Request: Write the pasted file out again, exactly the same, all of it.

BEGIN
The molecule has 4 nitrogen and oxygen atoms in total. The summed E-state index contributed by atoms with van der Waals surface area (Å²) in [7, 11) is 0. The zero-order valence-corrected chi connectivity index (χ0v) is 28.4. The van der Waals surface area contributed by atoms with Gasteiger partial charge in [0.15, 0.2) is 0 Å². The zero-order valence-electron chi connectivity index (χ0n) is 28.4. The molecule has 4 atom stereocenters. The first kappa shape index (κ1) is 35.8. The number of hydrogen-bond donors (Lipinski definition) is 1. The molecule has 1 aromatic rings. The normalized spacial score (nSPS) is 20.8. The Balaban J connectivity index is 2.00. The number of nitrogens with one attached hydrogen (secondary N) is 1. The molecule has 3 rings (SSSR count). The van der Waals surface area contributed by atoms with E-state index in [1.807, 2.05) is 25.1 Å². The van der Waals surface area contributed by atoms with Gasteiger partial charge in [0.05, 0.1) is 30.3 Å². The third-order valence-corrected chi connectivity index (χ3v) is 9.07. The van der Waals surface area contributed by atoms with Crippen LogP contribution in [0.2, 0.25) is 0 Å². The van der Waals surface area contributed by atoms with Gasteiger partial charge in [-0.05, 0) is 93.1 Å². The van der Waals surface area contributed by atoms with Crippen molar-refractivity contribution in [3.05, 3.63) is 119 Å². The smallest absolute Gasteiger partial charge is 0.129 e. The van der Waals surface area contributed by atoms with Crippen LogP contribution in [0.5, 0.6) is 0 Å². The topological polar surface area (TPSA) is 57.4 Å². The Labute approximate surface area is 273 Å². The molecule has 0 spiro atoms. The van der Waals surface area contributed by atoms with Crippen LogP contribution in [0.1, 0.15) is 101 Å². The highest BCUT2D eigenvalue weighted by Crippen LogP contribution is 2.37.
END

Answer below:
The molecule has 4 nitrogen and oxygen atoms in total. The summed E-state index contributed by atoms with van der Waals surface area (Å²) in [7, 11) is 0. The zero-order valence-corrected chi connectivity index (χ0v) is 28.4. The van der Waals surface area contributed by atoms with Gasteiger partial charge in [0.15, 0.2) is 0 Å². The zero-order valence-electron chi connectivity index (χ0n) is 28.4. The molecule has 4 atom stereocenters. The first kappa shape index (κ1) is 35.8. The number of hydrogen-bond donors (Lipinski definition) is 1. The molecule has 1 aromatic rings. The normalized spacial score (nSPS) is 20.8. The Balaban J connectivity index is 2.00. The number of nitrogens with one attached hydrogen (secondary N) is 1. The molecule has 3 rings (SSSR count). The van der Waals surface area contributed by atoms with E-state index in [1.807, 2.05) is 25.1 Å². The van der Waals surface area contributed by atoms with Gasteiger partial charge in [0.05, 0.1) is 30.3 Å². The third-order valence-corrected chi connectivity index (χ3v) is 9.07. The van der Waals surface area contributed by atoms with Crippen LogP contribution in [0.2, 0.25) is 0 Å². The van der Waals surface area contributed by atoms with Gasteiger partial charge in [-0.05, 0) is 93.1 Å². The van der Waals surface area contributed by atoms with Crippen molar-refractivity contribution in [3.05, 3.63) is 119 Å². The smallest absolute Gasteiger partial charge is 0.129 e. The van der Waals surface area contributed by atoms with Crippen LogP contribution in [0.5, 0.6) is 0 Å². The topological polar surface area (TPSA) is 57.4 Å². The Labute approximate surface area is 273 Å². The molecule has 0 spiro atoms. The van der Waals surface area contributed by atoms with Crippen LogP contribution in [0.1, 0.15) is 101 Å². The highest BCUT2D eigenvalue weighted by Crippen LogP contribution is 2.37.